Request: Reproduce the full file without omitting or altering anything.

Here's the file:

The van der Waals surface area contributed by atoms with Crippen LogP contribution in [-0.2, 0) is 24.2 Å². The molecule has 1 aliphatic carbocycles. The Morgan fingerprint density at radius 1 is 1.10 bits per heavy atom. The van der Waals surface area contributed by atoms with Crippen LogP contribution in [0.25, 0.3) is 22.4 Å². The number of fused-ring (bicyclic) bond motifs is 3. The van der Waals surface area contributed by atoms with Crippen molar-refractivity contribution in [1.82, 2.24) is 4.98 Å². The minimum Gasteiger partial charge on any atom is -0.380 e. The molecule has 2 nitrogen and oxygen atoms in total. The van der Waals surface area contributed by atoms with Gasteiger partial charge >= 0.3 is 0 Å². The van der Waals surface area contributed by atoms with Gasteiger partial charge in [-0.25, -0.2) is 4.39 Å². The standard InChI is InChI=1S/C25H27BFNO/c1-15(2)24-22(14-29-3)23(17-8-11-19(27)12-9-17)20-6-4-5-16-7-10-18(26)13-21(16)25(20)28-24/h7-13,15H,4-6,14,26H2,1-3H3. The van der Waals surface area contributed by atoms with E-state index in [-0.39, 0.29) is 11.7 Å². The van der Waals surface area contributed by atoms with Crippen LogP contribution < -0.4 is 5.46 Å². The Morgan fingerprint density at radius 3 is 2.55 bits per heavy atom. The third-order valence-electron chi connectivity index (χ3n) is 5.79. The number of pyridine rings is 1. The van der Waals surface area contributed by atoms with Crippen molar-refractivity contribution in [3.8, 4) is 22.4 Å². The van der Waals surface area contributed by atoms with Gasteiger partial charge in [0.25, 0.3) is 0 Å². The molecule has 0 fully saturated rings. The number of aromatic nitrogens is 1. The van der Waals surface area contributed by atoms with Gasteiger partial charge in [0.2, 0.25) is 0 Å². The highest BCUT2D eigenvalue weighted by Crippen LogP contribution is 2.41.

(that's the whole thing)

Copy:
The van der Waals surface area contributed by atoms with Crippen LogP contribution in [-0.2, 0) is 24.2 Å². The molecule has 1 aliphatic carbocycles. The Morgan fingerprint density at radius 1 is 1.10 bits per heavy atom. The van der Waals surface area contributed by atoms with Crippen LogP contribution in [0.25, 0.3) is 22.4 Å². The number of fused-ring (bicyclic) bond motifs is 3. The van der Waals surface area contributed by atoms with Crippen molar-refractivity contribution in [1.82, 2.24) is 4.98 Å². The minimum Gasteiger partial charge on any atom is -0.380 e. The molecule has 2 nitrogen and oxygen atoms in total. The van der Waals surface area contributed by atoms with Gasteiger partial charge >= 0.3 is 0 Å². The van der Waals surface area contributed by atoms with Gasteiger partial charge in [-0.25, -0.2) is 4.39 Å². The standard InChI is InChI=1S/C25H27BFNO/c1-15(2)24-22(14-29-3)23(17-8-11-19(27)12-9-17)20-6-4-5-16-7-10-18(26)13-21(16)25(20)28-24/h7-13,15H,4-6,14,26H2,1-3H3. The van der Waals surface area contributed by atoms with E-state index in [-0.39, 0.29) is 11.7 Å². The van der Waals surface area contributed by atoms with Crippen LogP contribution < -0.4 is 5.46 Å². The Morgan fingerprint density at radius 3 is 2.55 bits per heavy atom. The third-order valence-electron chi connectivity index (χ3n) is 5.79. The number of pyridine rings is 1. The van der Waals surface area contributed by atoms with Crippen molar-refractivity contribution in [3.8, 4) is 22.4 Å². The van der Waals surface area contributed by atoms with Gasteiger partial charge in [0.25, 0.3) is 0 Å². The molecule has 0 fully saturated rings. The number of aromatic nitrogens is 1. The van der Waals surface area contributed by atoms with Gasteiger partial charge in [0.2, 0.25) is 0 Å². The highest BCUT2D eigenvalue weighted by Crippen LogP contribution is 2.41.